The idea of the superior power of firsthand knowledge compared to secondhand knowledge particularly resonates with me. Problem-based learning approaches combined with digital technologies can be a powerful mechanism for fostering students’ firsthand acquisition of knowledge, skills, and experiences…
85 questions assigned by a high school teacher to start off To Kill A Mockingbird… Is this what we mean by ‘close reading?’
- Who is this book dedicated to?
- How old was Jem when he broke his arm?
- What is Jem’s full name?
- Who does Scout believe caused the events to happen to lead to Jem’s accident?
- Who does Jem believe cause the events to happen to lead to his accident?
- How much older than Scout is Jem?
- Is Scout a boy or a girl?
- Is Jem a boy or a girl?
- What is Jem and Scout’s father’s name?
- What is shameful as Southerners?
- How did Scout’s ancestor make his living?
- Did the Finches at any time believe slavery was okay?
- Who is supposed to live on Finch Landing? Who does?
- What is in Atticus’s office?
- How does Atticus feel about criminal law?
- Who paid for John Finch’s education?
- What name does John Finch go by?
- How did the author describe each of the following Maycomb sites?
- _____________________ town
- _____________________ streets
- _____________________ Collars
- How did people move back in the 1930s Maycomb, Alabama?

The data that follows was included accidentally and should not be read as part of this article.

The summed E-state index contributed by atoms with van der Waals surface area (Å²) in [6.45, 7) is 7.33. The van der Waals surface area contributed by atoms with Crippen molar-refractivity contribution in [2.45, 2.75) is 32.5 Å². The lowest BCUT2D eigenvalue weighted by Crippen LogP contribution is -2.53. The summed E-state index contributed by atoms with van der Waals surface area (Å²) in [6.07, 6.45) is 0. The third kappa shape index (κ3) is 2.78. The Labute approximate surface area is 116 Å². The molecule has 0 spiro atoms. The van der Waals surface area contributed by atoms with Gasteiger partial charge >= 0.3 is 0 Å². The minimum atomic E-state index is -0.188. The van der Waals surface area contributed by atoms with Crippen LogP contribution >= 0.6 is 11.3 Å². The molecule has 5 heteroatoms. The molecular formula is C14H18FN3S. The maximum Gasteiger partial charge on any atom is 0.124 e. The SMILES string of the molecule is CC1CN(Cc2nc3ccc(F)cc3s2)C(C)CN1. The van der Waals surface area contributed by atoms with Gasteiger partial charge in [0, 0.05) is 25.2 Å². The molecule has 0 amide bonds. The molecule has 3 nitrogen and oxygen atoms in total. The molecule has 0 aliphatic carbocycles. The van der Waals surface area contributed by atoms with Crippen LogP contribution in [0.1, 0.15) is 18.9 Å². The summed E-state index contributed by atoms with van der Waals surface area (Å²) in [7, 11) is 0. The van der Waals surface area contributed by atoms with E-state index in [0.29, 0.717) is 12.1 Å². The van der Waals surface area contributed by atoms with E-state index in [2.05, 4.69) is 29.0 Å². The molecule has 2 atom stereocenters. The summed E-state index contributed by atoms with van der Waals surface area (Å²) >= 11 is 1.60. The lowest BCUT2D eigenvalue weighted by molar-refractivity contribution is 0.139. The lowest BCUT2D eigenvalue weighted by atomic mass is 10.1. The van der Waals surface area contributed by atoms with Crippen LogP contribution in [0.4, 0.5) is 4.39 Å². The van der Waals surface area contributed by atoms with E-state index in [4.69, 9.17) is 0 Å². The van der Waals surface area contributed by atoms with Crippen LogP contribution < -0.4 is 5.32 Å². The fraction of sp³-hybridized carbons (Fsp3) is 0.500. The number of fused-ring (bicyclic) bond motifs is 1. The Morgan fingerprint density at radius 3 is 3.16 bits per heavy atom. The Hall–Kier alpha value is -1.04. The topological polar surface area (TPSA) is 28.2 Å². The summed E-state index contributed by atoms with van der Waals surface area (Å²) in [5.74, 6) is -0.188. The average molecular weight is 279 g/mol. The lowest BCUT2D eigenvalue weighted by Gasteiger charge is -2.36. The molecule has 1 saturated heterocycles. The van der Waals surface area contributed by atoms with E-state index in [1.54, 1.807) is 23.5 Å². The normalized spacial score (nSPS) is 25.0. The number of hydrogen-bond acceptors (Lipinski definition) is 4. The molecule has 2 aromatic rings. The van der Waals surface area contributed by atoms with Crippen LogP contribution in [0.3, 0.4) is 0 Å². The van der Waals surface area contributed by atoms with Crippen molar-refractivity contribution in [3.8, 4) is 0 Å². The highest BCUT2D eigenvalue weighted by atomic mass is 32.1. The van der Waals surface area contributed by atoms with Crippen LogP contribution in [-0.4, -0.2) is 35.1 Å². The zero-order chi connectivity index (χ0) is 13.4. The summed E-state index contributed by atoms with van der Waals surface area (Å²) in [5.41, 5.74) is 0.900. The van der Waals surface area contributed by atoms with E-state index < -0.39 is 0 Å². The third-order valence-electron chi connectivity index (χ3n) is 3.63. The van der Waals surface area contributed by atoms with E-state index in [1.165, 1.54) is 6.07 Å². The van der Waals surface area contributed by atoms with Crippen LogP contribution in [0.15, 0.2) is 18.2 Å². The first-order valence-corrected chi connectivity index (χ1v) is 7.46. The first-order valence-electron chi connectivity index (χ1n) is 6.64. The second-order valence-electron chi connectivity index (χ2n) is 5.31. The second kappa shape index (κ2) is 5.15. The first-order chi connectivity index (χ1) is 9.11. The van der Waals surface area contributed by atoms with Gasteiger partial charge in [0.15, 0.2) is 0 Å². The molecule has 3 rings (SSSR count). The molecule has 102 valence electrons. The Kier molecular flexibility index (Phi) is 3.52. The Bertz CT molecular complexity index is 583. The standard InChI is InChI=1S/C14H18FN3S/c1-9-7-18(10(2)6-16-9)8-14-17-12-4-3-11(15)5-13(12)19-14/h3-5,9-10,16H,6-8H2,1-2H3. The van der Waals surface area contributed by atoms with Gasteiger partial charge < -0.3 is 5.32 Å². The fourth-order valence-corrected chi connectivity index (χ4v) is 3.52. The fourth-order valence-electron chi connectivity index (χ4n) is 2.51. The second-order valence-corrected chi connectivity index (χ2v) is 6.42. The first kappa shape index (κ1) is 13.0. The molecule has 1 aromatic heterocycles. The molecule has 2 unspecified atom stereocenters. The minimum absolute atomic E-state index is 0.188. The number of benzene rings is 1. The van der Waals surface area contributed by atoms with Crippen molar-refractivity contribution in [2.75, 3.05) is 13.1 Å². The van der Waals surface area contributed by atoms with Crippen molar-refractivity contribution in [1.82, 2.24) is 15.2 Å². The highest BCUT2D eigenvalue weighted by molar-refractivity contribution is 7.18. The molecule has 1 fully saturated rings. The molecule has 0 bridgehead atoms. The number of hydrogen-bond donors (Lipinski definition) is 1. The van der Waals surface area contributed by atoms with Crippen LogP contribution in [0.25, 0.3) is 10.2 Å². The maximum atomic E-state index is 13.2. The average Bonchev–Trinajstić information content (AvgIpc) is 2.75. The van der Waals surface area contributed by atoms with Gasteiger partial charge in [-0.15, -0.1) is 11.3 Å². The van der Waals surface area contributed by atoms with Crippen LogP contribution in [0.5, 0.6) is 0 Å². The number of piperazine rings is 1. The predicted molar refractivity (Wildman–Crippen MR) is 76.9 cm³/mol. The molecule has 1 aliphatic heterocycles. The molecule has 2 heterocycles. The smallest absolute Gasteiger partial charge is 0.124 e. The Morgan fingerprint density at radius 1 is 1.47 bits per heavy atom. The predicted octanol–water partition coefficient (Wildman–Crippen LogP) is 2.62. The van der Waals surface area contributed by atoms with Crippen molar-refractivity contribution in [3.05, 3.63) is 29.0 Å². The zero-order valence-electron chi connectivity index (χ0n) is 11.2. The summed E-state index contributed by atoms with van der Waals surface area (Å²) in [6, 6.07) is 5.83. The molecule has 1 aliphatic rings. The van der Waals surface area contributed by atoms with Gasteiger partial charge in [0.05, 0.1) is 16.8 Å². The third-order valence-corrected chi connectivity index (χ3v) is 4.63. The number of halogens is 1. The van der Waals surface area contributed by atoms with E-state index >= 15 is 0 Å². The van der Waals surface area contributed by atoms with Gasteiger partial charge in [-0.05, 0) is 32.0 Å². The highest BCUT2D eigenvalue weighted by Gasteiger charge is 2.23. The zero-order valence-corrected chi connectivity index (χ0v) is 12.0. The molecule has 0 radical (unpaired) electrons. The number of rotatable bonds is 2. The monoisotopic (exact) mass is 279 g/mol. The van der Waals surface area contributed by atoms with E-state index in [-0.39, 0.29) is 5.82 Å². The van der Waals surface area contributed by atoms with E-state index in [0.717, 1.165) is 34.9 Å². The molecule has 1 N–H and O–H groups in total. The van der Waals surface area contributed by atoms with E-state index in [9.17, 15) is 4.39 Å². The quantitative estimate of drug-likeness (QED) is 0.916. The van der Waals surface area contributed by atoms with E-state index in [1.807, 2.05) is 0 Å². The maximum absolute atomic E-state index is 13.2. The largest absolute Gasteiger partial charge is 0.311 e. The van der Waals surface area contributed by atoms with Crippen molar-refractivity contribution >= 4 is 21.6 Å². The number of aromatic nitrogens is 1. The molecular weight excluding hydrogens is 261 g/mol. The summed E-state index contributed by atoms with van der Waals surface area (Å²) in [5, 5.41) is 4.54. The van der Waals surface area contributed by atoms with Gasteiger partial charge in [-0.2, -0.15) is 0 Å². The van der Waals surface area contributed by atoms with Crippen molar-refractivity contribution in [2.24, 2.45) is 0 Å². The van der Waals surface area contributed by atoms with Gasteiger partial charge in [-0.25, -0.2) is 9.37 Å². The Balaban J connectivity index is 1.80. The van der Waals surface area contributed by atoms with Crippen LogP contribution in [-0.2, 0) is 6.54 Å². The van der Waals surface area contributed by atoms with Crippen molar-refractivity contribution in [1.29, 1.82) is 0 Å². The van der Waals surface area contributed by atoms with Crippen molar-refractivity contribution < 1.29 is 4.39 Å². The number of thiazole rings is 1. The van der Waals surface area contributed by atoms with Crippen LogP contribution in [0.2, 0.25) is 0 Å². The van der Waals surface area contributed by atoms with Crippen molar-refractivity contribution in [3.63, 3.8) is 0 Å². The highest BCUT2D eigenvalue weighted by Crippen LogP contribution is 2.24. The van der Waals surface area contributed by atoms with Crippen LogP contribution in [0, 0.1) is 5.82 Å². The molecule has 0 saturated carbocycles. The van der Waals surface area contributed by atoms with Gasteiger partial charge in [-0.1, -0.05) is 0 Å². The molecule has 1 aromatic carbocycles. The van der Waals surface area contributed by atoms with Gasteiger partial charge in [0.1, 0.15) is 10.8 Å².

- The narrator states that Maycomb had optimism because they had recently been told that they have “nothing to fear but fear itself.” To what is she referring?
- Who is Calpurnia?
- How did Scout and Jem view their father?
- How is Calpurnia described by the narrator?
- Who is the narrator?
- Is the narrator a child or adult?
- How old was Scout when her mother died?
- How much younger was Atticus’s wife than himself?
- How did Scout’s mother die?
- Does Jem remember his mother?
- Where is Mrs. Dubose’s house from Scout and Jem’s?
- Where is the Radley house from Scout and Jem’s house?
- Who lives next door to Jem and Dill?
- How did Dill introduce himself?
- How did Dill get the money to watch movies?
- What kind of movies can you see in Maycomb?
- When did Jem start to respect Dill?
- What does “routine contentment” mean to Scout?
- What did Dill become known as? Why?
- Where would Dill stand to watch the Radley house?
- How was the Radley house described?
- What kinds of crimes had the Radley “phantom” been credited with?